The period after the end of the Second World War was a time of change for Africa. After independence had been granted to India and Pakistan, other possessions of the British and French empires demanded self government.
Ghana became independent in 1957 with Kwame Nkrumah as prime minister, and was followed by a wave of other countries over the next fifteen years. The British Prime Minister, Harold Macmillan, touched on this new mood when he gave his 'Wind of change' speech in January 1960.
But it was not to be an easy time. There was a bloody civil war in Algeria, Katanga ceded from Congo, apartheid was introduced in South Africa, and in 1965 white minority rule was established in Rhodesia.
Cartoons referring to the apartheid system in South Africa. Left, Prime Minister Hendrik Verwoerd, Illingworth's reaction to the Sharpeville massacre of 21 March 1960, and his response to the assassination of Verwoerd on 6 September 1966.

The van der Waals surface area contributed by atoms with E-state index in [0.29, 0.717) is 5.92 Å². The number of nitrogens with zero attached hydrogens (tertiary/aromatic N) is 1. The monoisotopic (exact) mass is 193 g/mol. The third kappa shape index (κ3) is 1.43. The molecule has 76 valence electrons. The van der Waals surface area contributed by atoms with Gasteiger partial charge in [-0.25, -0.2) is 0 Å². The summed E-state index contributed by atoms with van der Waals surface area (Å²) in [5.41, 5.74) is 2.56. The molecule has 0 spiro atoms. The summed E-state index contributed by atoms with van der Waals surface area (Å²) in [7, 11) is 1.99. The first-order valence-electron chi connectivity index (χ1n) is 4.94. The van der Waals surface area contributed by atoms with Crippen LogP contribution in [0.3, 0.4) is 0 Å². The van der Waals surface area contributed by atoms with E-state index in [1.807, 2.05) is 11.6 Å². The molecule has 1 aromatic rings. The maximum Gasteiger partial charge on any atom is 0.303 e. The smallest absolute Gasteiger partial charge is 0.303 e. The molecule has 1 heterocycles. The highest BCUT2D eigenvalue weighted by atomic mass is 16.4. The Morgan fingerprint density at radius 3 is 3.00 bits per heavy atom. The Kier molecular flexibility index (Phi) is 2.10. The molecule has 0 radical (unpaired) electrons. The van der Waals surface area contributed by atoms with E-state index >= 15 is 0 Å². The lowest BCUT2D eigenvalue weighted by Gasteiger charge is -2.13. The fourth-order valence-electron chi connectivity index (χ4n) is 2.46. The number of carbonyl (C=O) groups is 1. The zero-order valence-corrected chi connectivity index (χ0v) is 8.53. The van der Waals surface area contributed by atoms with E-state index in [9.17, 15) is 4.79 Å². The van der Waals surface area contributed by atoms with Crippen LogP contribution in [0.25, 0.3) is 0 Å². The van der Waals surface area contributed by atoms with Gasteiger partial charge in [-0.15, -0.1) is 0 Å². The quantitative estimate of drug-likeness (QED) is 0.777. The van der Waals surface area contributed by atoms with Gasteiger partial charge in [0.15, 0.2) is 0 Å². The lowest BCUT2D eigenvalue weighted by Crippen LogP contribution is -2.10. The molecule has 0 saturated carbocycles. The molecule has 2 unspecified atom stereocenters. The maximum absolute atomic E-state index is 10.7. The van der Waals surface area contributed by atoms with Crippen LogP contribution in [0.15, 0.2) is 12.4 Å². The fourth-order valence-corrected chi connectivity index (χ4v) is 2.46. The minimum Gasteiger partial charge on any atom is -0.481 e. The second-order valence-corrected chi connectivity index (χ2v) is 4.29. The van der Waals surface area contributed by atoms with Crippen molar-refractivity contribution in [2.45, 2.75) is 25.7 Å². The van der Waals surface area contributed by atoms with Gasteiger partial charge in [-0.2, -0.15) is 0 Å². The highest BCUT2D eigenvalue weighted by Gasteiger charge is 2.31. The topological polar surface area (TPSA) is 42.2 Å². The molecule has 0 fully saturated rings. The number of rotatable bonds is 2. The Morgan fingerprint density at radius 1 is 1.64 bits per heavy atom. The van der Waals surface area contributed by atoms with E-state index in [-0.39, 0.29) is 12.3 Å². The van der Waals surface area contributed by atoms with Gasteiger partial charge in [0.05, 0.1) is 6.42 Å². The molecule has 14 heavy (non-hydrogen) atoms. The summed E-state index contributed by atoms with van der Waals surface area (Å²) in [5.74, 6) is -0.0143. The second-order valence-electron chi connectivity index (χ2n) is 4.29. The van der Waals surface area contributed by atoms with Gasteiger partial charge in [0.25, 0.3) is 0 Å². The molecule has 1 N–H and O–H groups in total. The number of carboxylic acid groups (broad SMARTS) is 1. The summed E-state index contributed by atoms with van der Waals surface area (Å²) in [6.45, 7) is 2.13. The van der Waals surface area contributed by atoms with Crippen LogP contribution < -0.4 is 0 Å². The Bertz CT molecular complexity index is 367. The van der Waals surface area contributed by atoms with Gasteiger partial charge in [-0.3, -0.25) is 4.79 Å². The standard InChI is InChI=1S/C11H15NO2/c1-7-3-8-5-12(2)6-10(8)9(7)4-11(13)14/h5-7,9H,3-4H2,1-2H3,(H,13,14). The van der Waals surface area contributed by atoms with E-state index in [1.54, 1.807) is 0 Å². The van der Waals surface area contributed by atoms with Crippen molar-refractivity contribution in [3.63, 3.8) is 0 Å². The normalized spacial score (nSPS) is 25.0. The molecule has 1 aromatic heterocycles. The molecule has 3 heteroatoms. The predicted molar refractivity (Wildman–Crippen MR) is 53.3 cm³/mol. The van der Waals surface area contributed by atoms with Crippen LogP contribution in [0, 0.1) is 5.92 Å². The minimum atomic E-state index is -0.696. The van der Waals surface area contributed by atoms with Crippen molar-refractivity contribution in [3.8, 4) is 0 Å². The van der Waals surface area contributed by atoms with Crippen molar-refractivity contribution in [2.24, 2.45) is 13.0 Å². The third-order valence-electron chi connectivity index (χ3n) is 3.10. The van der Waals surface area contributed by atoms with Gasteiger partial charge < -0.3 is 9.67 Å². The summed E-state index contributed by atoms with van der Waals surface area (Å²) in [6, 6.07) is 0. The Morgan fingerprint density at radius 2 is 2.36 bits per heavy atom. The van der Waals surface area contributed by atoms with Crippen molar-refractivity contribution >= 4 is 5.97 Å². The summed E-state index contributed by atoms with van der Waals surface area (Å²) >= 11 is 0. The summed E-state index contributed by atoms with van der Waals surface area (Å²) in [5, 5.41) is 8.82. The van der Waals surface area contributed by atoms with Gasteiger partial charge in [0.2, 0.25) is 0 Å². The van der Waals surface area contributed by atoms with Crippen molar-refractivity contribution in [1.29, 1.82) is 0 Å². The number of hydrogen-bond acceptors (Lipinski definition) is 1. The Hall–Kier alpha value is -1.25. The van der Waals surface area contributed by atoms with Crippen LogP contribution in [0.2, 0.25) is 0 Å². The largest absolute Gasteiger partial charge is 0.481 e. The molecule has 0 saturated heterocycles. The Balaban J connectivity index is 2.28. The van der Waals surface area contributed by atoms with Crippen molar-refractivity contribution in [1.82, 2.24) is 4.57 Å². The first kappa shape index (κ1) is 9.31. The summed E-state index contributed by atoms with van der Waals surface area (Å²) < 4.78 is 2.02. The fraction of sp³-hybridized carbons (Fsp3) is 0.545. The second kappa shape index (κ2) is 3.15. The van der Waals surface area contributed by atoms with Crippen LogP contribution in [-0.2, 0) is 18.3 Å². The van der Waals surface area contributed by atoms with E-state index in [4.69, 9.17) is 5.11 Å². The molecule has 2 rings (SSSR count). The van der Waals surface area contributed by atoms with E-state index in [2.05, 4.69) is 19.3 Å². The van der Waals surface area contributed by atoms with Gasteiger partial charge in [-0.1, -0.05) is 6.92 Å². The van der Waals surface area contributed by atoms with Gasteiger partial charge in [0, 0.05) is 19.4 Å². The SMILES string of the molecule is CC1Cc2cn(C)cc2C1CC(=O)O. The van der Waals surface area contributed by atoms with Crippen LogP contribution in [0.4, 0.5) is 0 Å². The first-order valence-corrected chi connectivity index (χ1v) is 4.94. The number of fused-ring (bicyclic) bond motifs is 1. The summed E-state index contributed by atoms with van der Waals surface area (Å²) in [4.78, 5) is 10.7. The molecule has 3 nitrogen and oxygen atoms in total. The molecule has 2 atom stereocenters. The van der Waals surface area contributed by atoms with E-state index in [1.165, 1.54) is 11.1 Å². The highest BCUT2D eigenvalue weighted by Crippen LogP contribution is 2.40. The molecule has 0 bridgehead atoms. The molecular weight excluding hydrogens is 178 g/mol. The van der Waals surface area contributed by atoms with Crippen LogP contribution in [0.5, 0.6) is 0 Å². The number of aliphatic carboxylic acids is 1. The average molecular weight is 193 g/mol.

Cartoons referring to the white minority government of Ian Smith. Left, Illingworth's response to the sanctions imposed on Rhodesia, talks between British Prime Minster Harold Wilson and Rhodesia's Prime Minster, Ian Smith, and Rhodesia's Unilateral Declaration of Independence.
Cartoons referring to the Mau Mau uprising in Kenya.
The increasing calls for self-government, the problems faced by Britain and France in defending the interests of colonists, concerns about civil unrest, and the release from prison of Hastings Banda who later became President of Malawi.
Cartoon regarding the United Nations' efforts to prevent a civil war in Congo.
Cartoons referring to the pre-independence civil war in Algeria.